CNBC coverage reflects skewed focus of American politics

On Oct. 28, CNBC, the business-focused subsidiary of NBC hosted the third of a series of Republican presidential primary debates. Entitled “Your money, your vote,” the debate primarily focused on the economy.

One of the most notable remarks of the evening was made by Ted Cruz, accusing CNBC’s moderators, and the American media more broadly, of refusing to ask the potential candidates substantive questions, and rather goading them into personal attacks on one another.

This opinion registered significant applause the attendees at the debate that evening, which likely spurred the Republican National Committee to make the decision to suspend their partnership with NBC to air debates.

The RNC, chaired by Reince Priebus, agreed that the conduct of the debate was chaotic, and the moderation favored infighting between candidates rather than calm policy discussion.

I believe Cruz and Priebus are wrong on this point. The questions posed by the moderators were focused, often posing important and demanding answers that matter when considering who to elect as president. The real problem with the conduct of the debate is the way the questions often were couched, seemingly more for the entertainment of an audience than for educational purposes. Witty one-liners have little place in a debate between national leaders and even less so coming from the moderators of what should be a relatively dry event.

I don’t aim to criticize CNBC for pursuing ratings, that is the goal of any TV network, and while snarky comments might boost ratings, but this kind of atmosphere should be removed from politics. The election shouldn’t become a circus, even if it may resemble one at times. I don’t believe that CNBC’s questions were at all qualitatively worse than those by CNN or Fox during their debates, but the delivery of the moderators was often unnecessarily abrasive and leading.

One example that comes to mind was the “discussion” of Donald Trump’s tax plan. The moderators claimed that his proposed tax cuts would be a mathematical impossibility to implement without causing a swelling deficit.

This, in and of itself, is completely acceptable, but when the moderators then state that CNBC’s bipartisan experts found it similar to Trump trying to flap his arms to fly away from the podium, it becomes completely gratuitous.

I admit, the image of Trump’s fluttering arms made me chuckle, but the point of political discourse is not to entertain or amuse. The comparison is derisive and, although Donald Trump may be an unsavory character, something more professional or just a simple statement of the infeasibility of his fiscal policy would have proved much more appropriate.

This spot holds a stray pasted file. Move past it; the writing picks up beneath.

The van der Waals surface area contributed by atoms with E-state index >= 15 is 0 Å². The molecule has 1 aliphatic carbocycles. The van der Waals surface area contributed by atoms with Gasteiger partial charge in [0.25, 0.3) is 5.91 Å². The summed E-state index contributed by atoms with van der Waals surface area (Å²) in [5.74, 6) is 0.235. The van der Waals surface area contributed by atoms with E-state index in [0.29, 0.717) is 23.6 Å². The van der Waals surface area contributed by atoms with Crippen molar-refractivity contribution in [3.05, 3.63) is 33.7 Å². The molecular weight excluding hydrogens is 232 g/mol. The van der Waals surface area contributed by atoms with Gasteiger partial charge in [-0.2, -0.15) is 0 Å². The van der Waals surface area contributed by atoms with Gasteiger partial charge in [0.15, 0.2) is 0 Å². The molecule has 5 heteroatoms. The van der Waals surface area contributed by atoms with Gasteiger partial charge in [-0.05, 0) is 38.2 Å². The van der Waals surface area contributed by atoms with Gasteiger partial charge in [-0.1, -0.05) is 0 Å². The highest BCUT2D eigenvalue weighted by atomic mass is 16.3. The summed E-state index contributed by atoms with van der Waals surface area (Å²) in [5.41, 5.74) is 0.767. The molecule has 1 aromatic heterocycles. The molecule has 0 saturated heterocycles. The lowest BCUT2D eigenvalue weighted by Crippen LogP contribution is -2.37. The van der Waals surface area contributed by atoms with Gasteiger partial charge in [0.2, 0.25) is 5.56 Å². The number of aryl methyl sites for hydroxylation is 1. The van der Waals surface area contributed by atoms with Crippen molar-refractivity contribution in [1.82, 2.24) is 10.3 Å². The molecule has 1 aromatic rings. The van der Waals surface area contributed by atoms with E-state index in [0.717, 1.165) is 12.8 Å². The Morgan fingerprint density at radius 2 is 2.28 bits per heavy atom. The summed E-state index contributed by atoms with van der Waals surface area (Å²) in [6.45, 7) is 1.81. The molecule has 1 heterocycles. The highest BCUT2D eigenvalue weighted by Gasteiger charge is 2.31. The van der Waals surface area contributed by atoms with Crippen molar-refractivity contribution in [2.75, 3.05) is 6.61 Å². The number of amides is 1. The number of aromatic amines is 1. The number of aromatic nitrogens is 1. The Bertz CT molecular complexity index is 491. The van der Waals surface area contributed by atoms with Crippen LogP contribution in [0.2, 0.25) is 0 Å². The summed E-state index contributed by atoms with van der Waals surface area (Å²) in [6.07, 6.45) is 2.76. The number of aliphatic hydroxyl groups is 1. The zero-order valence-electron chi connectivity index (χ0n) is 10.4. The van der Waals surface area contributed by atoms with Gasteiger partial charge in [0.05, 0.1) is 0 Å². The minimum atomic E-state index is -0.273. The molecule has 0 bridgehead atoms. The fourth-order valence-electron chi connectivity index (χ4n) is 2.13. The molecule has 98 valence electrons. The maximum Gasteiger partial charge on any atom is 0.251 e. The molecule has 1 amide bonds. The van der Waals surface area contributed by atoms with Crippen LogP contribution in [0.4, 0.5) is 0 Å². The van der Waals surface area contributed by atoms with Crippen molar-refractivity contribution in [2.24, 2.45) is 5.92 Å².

I am not opposed to funny or pointed comments. Political debates are historically full of such interactions. The problem arises when moderators are the ones hurling insults at the nominees.

I’m not sure that CNBC did anything especially bad relative to the other networks to merit the boycott. I won’t go into the gory details but both the CNN and Fox Republican debates did much more to explicitly bait candidates into attacking one another.

Perhaps this third round of what became known as the “circular firing-squad” in the 2012 primary cycle, of Republicans slandering and degrading one another in primary free-for-alls has finally reached a breaking point for the Republican leadership.

Another option is that there was something in fact qualitatively different about the CNBC debate, although based on my exposure I wouldn’t know what it was. None of this really matters though.

The RNC’s decision sends a message that petty, below-the-belt wisecracks and zingers are not tolerated at these events. The Republican field in the last couple election cycles has grown cartoonish enough, especially considering the real-estate moguls and neurosurgeons as candidates, that the field does not need any help in attracting criticism.

Both viewers at home and the moderators themselves enjoy candidate back-and-forth. This bickering devalues our political system and turns the debates into spectacles. The long-term health of our political system requires more substantive discourse about issues that matter to American citizens.

Scott Johnson ’18 ( is from Gladstone, MO. He majors in economics.

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